The Works of Robert Louis Stevenson - Swanston Edition Vol. XIX (of 25) - The Ebb-Tide; Weir of Hermiston
by Robert Louis Stevenson
Previous Part     1  2  3  4  5  6     Next Part
Home - Random Browse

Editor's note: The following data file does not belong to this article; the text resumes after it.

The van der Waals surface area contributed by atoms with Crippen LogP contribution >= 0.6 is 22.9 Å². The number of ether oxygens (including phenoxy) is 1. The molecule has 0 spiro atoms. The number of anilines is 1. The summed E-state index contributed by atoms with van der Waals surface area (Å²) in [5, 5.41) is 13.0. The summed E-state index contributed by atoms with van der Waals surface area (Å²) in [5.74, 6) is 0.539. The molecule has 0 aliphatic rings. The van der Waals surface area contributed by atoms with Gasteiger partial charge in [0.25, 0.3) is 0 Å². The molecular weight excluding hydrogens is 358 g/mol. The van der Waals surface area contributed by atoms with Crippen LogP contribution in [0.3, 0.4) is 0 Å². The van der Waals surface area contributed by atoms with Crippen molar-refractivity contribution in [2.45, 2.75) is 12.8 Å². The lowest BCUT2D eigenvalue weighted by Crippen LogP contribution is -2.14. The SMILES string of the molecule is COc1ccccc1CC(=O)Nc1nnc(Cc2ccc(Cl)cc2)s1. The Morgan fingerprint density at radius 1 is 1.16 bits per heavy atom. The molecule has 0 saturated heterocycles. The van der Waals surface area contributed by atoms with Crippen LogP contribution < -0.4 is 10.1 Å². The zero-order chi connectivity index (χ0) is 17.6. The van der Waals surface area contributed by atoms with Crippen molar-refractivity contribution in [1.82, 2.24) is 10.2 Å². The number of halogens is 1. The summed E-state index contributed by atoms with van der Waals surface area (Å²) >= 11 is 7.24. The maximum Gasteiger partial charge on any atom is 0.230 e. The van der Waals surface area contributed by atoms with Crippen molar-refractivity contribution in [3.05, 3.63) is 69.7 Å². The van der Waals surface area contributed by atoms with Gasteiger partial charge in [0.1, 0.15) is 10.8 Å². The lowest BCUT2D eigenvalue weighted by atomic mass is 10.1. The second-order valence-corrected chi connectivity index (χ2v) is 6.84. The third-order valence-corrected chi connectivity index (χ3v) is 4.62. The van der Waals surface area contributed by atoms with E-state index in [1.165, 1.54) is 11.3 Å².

Her father Gilbert had been deeply pious, a savage disciplinarian in the antique style, and withal a notorious smuggler. "I mind when I was a bairn getting mony a skelp and being shoo'd to bed like pou'try," she would say. "That would be when the lads and their bit kegs were on the road. We've had the riffraff of two-three counties in our kitchen, mony's the time, betwix' the twelve and the three; and their lanterns would be standing in the forecourt, ay, a score o' them at once. But there was nae ungodly talk permitted at Cauldstaneslap; my faither was a consistent man in walk and conversation; just let slip an aith, and there was the door to ye! He had that zeal for the Lord, it was a fair wonder to hear him pray, but the faim'ly has aye had a gift that way." This father was twice married, once to a dark woman of the old Ellwald stock, by whom he had Gilbert, presently of Cauldstaneslap; and, secondly, to the mother of Kirstie. "He was an auld man when he married her, a fell auld man wi' a muckle voice—you could hear him rowting from the top o' the Kye-skairs," she said; "but for her, it appears she was a perfit wonder. It was gentle blood she had, Mr. Archie, for it was your ain. The country-side gaed gyte about her and her gowden hair. Mines is no to be mentioned wi' it, and there's few weemen has mair hair than what I have, or yet a bonnier colour. Often would I tell my dear Miss Jeannie—that was your mother, dear, she was cruel ta'en up about her hair, it was unco tender, ye see—'Hoots, Miss Jeannie,' I would say, 'just fling your washes and your French dentifrishes in the back o' the fire, for that's the place for them; and awa' down to a burn side, and wash yersel' in cauld hill water, and dry your bonny hair in the caller wind o' the muirs, the way that my mother aye washed hers, and that I have aye made it a practice to have wishen mines—just you do what I tell ye, my dear, and ye'll give me news of it! Ye'll have hair, and routh of hair, a pigtail as thick's my arm,' I said, 'and the bonniest colour like the clear gowden guineas, so as the lads in kirk'll no can keep their eyes off it!' Weel, it lasted out her time, puir thing! I cuttit a lock of it upon her corp that was lying there sae cauld. I'll show it ye some of thir days if ye're good. But, as I was sayin', my mither——"